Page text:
New Komen Tissue Bank Report Sheds Light on the Spread of Breast Cancer

New report using normal breast tissue from the Komen Tissue Bank reveals key gene expression changes in “normal” adjacent tissue.

Guest blog by Margaret Flowers, Susan G. Komen for the Cure Scientific Grants Manager

Another highlight from the most recent San Antonio Breast Cancer Symposium was a presentation from Dr. Susan Clare, co-principal investigator of the Komen Tissue Bank, that could have significant impact on the way we detect and treat recurrence of breast cancer.  It’s an example of how research funding into unique projects from Susan G. Komen is helping to increase our knowledge of how breast cancer forms and spreads, as we seek ways to stop it.

The study was the first of its kind comparing DNA in tissue near a primary breast tumor with normal tissues from cancer-free donors.  Dr. Clare’s study confirms that pre-malignant transformation is already taking place at the DNA level in nearby tissues, even before a recurrence can be detected, allowing doctors to potentially identify high-risk areas for a return of the cancer.

These early changes included increases in levels of genes that are known to promote tumor cell survival and growth, and decreases in genes that regulate normal cell death processes and prevent cells from becoming malignant.

A separate but related study also presented at SABCS by Susan Clare with Komen Co-Chief Scientific Advisor George Sledge and others further demonstrated that tissue adjacent to the primary tumor clearly mimics the gene expression of the primary tumor. In this study of triple negative breast cancers, the investigators also found significant changes in the normal adjacent tissue when compared to tissue from healthy volunteers obtained through the Komen Tissue Bank.

Together, these findings may have a significant clinical impact on future breast cancer care and management as well as personalized medicine in the prevention of recurrence.

I was particularly excited about these studies because they validate the Susan G. Komen Tissue Bank at Indiana University as a valuable resource in breast cancer research, especially as it expands our knowledge into how tumors develop and metastasize.

As a trained scientist and now Science Manager for a Komen research grants portfolio, I am well aware of the longstanding need for a source of normal breast tissue that can be used in studies of breast tumor biology.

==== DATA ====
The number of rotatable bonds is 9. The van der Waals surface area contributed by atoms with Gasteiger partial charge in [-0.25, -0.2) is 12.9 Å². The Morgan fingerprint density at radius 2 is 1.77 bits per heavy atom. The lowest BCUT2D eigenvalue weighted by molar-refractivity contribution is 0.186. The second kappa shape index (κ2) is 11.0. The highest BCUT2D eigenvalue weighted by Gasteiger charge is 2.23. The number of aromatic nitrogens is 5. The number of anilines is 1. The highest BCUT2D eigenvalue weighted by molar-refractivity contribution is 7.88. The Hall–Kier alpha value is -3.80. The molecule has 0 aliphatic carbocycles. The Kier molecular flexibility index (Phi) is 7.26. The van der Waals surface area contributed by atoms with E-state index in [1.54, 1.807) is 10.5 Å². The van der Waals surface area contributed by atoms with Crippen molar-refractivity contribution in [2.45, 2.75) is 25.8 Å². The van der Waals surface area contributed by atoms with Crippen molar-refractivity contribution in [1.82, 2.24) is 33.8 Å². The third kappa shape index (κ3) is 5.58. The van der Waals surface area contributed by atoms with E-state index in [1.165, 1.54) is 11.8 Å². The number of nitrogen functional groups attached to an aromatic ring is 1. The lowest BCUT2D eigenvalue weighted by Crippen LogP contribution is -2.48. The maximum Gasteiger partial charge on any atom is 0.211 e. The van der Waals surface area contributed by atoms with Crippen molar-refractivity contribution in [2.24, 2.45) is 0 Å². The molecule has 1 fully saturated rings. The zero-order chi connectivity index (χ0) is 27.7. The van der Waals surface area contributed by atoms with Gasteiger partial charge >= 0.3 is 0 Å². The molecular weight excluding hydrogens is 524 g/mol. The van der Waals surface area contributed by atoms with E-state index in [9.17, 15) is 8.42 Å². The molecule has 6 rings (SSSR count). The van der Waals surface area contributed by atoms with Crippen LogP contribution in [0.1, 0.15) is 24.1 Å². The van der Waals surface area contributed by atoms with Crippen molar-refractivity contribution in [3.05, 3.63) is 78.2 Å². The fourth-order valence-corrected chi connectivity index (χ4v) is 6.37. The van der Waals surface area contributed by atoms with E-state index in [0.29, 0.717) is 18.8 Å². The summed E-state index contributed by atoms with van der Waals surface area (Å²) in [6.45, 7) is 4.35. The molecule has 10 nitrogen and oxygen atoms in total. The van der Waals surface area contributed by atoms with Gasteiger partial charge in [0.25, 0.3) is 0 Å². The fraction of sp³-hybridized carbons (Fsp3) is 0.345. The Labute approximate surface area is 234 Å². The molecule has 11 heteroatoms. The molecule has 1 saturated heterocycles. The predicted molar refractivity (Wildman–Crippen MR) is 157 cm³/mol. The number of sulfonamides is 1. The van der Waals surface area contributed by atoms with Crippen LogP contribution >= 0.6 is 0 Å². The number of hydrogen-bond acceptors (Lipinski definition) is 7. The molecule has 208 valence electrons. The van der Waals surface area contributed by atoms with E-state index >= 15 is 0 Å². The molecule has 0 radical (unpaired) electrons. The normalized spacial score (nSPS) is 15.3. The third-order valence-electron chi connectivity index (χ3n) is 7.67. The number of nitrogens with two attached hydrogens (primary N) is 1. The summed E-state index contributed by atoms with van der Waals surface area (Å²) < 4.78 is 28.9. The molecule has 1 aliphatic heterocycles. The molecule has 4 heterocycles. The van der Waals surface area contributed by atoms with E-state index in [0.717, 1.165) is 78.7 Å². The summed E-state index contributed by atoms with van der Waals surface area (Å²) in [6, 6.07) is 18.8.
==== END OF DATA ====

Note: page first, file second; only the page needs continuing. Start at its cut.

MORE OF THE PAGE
Most studies to date have relied on tissue from breast reduction surgery or unaffected tissue outside of the margin of the primary breast tumor as “normal” controls for comparison to the tumor. While the scientific community widely recognizes that neither tissue is an ideal sample of normal tissue, there has been limited access to “truly normal” breast tissue.

The Tissue Bank helps to solve that problem.  It was created and continues to be maintained and operated by dedicated clinical researchers and patient advocates with more than $7 million in support from Susan G. Komen for the Cure.  It is the only repository in the world for normal breast tissue, and so far has collected well over 1,000 healthy breast tissue samples that are shared with researchers around the world.

The Tissue Bank couldn’t exist without the selfless donations of tissue from women eager to participate in our mission to end breast cancer.  Won’t you be one of them?  Visit the KTB website at http://komentissuebank.iu.edu/ for more information and read about my colleague Kendall Bergman’s donor experience in this blog archive at http://blog.komen.org/?p=995.

About the author

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Susan G. Komen has written 281 articles for Susan G. Komen® | Blog

Nancy G. Brinker promised her dying sister, Susan G. Komen, she would do everything in her power to end breast cancer forever. In 1982, that promise became Susan G. Komen and launched the global breast cancer movement. Today, Komen is the world’s largest grassroots network of breast cancer survivors and activists fighting to save lives, empower people, ensure quality care for all and energize science to find the cures. Thanks to events like the Komen Race for the Cure®, we have invested more than $1.9 billion to fulfill our promise, becoming the largest source of nonprofit funds dedicated to the fight against breast cancer in the world.